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Can't see my web site inside LAN.

I have a cisco 3600 T1 router with 5 public IP's. On the inside of my network I have an ASP server with a static private IP, it is resolved from the outside through a NAT translation. From inside my LAN I can't type the url of any of the 5 websites running in IIS on that machine. But if I disable my NIC and dial up (i.e. aol), then type the URL and there it is. The only firewall is on the cisco router which my ISP won't give me access to but will do for me what I tell them.

I was told by my ISP that I could setup the public IP address directly on my web server, but then no firewall protection!
Or I could get a DSL router and put it between the server and the Cisco router. This would give me a firewall and my public IP, but I am told it will block my domain unless I configure the new firewall to accept my domain, but that is somewhat over my head.
My ISP is not much help here and I need this ASP server on my domain to access the databases on it, and the clients and employees outside my lan need to access these databases too.
The ISP says you can't go out on a NAT and then come back in on one, I would say that is true due to the errors I get.
There has got to be a better way and I know other companies do this, If I need a better or a different router that is fine, we will pay for it but I have to get this setup.
I will start at 250 pts, if it seems that hard I will increase it.
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Bird_Dog347
Asked:
Bird_Dog347
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1 Solution
 
lrmooreCommented:
G'day, Bird_Dog347

The simplest way to get around what you are trying to do is to setup your one private DNS server that will resolve these web sites to their "private" ip addresses. Setup the proper forwarder nameservers and your inside clients will use this server to resolve www.myweb.com to the private ip address, yet the rest of the world will still resolve it to the public address. If you had a PIX firewall between the router and the server, you could use an "alias" command on the PIX and not have to use your own DNS.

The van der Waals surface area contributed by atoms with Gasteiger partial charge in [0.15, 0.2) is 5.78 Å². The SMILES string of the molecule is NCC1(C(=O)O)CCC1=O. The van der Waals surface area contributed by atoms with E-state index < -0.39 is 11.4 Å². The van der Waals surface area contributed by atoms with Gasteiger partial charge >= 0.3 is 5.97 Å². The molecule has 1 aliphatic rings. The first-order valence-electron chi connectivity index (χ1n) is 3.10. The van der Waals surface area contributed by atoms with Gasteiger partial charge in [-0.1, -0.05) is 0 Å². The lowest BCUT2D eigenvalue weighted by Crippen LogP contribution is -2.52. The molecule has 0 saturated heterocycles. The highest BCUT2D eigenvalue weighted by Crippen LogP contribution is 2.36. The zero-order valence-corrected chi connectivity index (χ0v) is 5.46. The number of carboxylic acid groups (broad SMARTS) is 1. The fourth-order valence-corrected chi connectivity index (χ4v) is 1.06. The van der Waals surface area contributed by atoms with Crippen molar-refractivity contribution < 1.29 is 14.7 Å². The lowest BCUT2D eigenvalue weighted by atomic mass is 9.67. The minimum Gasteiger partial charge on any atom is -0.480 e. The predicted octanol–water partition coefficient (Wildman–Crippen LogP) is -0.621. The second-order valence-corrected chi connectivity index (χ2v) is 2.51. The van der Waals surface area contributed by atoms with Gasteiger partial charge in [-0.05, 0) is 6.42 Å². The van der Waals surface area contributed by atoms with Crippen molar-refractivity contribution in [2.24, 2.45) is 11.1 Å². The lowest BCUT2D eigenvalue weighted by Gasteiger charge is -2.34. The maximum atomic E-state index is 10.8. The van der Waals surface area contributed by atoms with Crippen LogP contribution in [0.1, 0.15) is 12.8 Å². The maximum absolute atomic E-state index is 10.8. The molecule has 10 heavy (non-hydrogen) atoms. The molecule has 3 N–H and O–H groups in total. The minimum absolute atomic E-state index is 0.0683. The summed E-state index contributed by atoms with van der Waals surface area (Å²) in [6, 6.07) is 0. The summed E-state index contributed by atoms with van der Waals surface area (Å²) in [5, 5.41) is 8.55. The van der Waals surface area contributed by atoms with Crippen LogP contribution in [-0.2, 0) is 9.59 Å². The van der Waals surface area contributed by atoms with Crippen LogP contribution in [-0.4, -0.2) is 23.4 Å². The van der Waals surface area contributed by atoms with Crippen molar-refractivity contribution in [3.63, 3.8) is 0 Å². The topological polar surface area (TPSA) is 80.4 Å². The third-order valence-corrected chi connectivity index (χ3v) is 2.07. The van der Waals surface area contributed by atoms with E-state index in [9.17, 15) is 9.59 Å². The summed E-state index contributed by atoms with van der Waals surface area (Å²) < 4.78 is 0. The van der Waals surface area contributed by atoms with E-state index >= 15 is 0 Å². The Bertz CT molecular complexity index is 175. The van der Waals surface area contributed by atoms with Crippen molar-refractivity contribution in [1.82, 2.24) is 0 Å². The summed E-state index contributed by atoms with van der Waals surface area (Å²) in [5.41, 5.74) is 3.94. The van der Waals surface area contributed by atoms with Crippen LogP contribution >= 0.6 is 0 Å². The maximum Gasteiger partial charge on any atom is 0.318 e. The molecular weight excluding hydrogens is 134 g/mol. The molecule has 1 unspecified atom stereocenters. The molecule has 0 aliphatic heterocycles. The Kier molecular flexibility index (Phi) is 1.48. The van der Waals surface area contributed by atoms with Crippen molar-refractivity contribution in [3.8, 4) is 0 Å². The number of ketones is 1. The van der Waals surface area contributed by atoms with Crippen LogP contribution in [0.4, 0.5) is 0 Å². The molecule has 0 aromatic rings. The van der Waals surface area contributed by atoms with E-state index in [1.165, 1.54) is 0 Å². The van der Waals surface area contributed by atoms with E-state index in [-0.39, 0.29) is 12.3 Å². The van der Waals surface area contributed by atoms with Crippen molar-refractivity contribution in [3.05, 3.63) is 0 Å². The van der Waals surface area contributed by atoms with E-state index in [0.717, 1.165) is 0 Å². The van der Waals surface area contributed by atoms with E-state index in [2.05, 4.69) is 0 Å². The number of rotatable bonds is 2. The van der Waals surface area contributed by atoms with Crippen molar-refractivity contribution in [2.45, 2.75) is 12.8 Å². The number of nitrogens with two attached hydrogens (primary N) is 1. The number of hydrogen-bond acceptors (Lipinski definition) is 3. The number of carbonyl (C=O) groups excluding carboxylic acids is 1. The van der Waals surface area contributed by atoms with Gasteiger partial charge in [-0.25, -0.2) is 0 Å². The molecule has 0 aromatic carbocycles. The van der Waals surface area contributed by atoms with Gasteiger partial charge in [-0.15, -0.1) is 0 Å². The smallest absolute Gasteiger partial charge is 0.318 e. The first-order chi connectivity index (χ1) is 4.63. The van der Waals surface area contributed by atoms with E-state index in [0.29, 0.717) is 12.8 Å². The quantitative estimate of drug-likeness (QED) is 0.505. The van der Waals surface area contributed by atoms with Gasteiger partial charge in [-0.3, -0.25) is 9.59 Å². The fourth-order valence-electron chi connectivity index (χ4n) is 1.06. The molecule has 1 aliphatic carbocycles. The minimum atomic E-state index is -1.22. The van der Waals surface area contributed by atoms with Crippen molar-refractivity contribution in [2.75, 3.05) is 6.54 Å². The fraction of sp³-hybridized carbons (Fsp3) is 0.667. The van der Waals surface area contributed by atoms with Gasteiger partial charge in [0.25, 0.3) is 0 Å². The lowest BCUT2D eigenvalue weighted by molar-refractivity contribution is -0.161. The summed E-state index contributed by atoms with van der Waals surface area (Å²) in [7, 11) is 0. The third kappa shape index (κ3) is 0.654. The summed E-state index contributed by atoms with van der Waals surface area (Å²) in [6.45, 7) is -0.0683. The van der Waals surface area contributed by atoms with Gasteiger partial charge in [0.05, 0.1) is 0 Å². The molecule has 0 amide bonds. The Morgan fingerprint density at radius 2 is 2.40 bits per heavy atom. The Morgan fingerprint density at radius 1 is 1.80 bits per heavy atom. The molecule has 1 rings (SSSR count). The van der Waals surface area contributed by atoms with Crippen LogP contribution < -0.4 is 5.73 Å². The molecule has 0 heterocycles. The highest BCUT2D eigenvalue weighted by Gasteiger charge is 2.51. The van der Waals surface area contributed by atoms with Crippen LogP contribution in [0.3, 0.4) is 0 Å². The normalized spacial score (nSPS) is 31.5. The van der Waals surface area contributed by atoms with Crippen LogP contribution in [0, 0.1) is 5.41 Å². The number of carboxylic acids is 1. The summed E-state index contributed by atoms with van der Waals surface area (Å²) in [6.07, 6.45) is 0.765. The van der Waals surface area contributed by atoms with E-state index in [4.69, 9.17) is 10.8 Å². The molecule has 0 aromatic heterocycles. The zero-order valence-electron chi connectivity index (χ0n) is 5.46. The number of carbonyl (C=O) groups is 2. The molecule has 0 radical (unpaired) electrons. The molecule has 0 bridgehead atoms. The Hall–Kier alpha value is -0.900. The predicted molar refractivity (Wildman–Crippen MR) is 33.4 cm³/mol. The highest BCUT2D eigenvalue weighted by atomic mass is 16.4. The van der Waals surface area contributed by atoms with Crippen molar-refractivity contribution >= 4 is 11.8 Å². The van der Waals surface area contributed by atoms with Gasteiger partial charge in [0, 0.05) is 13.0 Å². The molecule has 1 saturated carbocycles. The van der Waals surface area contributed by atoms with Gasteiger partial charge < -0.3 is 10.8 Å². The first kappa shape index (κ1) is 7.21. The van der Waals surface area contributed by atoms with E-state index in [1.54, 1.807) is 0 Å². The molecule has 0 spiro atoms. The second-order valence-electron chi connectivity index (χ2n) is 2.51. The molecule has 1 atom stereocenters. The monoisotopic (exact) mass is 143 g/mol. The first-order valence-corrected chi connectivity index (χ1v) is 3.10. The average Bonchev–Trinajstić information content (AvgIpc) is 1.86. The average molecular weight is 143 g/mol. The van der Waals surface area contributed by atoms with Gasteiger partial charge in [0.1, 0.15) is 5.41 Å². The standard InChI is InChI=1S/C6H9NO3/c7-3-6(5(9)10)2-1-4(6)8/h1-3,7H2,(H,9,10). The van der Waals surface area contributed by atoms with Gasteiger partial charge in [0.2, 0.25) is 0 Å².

Another option would be to create a local hosts file for local users:
<private ip>  www.myweb.com


Cheers!
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Bird_Dog347Author Commented:
We don't want to set up a local host file for all the client computers, but how difficult is the DNS setup? And can I configure it on my existing DNS server?
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lrmooreCommented:
Setting up the DNS should not be difficult. Are you the primary or secondary DNS for your Internet zone?
If not, it would be a simple addition of the A and CNAME records with the local internal IP address, and your ISP's IP address in the forwarders tab. (assuming you are using Win2K DNS?)
If you are primary/secondary for your domain, you might setup a 2nd DNS server. The only records it would need are the soa, ns, and A/CNAME records for your webservers. The forwarder tab would forward all unknown requests out to your primary dns/isp, so this new server would become the first choice for your clients.
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Bird_Dog347Author Commented:
I am using win2k server. I put in a new domain in dns on one of my dns servers, and it worked. I setup the DNS with a new host file and gave it the local IP of my ASP server. But when I tried to setup the next domain (4 independant sites) it still doesn't work. When I ping the first domian I get the internal address of the asp, when I ping the second I get the external IP of the asp server.
Can I have more than one?
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lrmooreCommented:
You created multiple forward lookup zones and their respective reverse looup zone, added host records and checked the box to create associated PTR records, enabled forwarders and added your ISP dns servers to the list?
Temporarily rename your hosts file on your DNS server to hosts.old
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Bird_Dog347Author Commented:
Ok, great news. That did the trick. I am adding 50 pts because you knew it right away. Good job.

Bird_Dog347
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lrmooreCommented:
Glad to help!

Thanks!
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